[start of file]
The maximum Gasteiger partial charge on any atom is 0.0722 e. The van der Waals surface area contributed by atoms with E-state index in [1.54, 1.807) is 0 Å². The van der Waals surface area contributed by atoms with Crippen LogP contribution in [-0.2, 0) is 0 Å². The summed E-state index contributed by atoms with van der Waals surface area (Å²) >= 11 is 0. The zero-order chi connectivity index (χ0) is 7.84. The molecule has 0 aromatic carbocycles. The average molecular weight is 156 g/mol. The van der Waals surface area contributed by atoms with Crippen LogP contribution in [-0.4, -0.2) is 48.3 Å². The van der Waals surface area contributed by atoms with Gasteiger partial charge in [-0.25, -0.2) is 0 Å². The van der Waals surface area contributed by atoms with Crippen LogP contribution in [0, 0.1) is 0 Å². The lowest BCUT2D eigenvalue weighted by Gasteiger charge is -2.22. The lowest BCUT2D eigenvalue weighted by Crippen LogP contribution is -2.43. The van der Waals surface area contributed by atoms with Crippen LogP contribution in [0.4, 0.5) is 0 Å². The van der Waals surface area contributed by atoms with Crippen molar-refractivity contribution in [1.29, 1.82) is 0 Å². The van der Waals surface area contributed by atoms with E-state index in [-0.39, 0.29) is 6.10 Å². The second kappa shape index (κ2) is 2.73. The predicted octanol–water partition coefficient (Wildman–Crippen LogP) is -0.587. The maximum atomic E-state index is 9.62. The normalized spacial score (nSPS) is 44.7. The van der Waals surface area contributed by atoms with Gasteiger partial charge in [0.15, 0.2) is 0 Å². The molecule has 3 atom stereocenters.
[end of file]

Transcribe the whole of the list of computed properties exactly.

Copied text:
The maximum Gasteiger partial charge on any atom is 0.0722 e. The van der Waals surface area contributed by atoms with E-state index in [1.54, 1.807) is 0 Å². The van der Waals surface area contributed by atoms with Crippen LogP contribution in [-0.2, 0) is 0 Å². The summed E-state index contributed by atoms with van der Waals surface area (Å²) >= 11 is 0. The zero-order chi connectivity index (χ0) is 7.84. The molecule has 0 aromatic carbocycles. The average molecular weight is 156 g/mol. The van der Waals surface area contributed by atoms with Crippen LogP contribution in [-0.4, -0.2) is 48.3 Å². The van der Waals surface area contributed by atoms with Gasteiger partial charge in [-0.25, -0.2) is 0 Å². The van der Waals surface area contributed by atoms with Crippen LogP contribution in [0, 0.1) is 0 Å². The lowest BCUT2D eigenvalue weighted by Gasteiger charge is -2.22. The lowest BCUT2D eigenvalue weighted by Crippen LogP contribution is -2.43. The van der Waals surface area contributed by atoms with Crippen LogP contribution in [0.4, 0.5) is 0 Å². The van der Waals surface area contributed by atoms with Crippen molar-refractivity contribution in [1.29, 1.82) is 0 Å². The van der Waals surface area contributed by atoms with E-state index in [-0.39, 0.29) is 6.10 Å². The second kappa shape index (κ2) is 2.73. The predicted octanol–water partition coefficient (Wildman–Crippen LogP) is -0.587. The maximum atomic E-state index is 9.62. The normalized spacial score (nSPS) is 44.7. The van der Waals surface area contributed by atoms with Gasteiger partial charge in [0.15, 0.2) is 0 Å². The molecule has 3 atom stereocenters.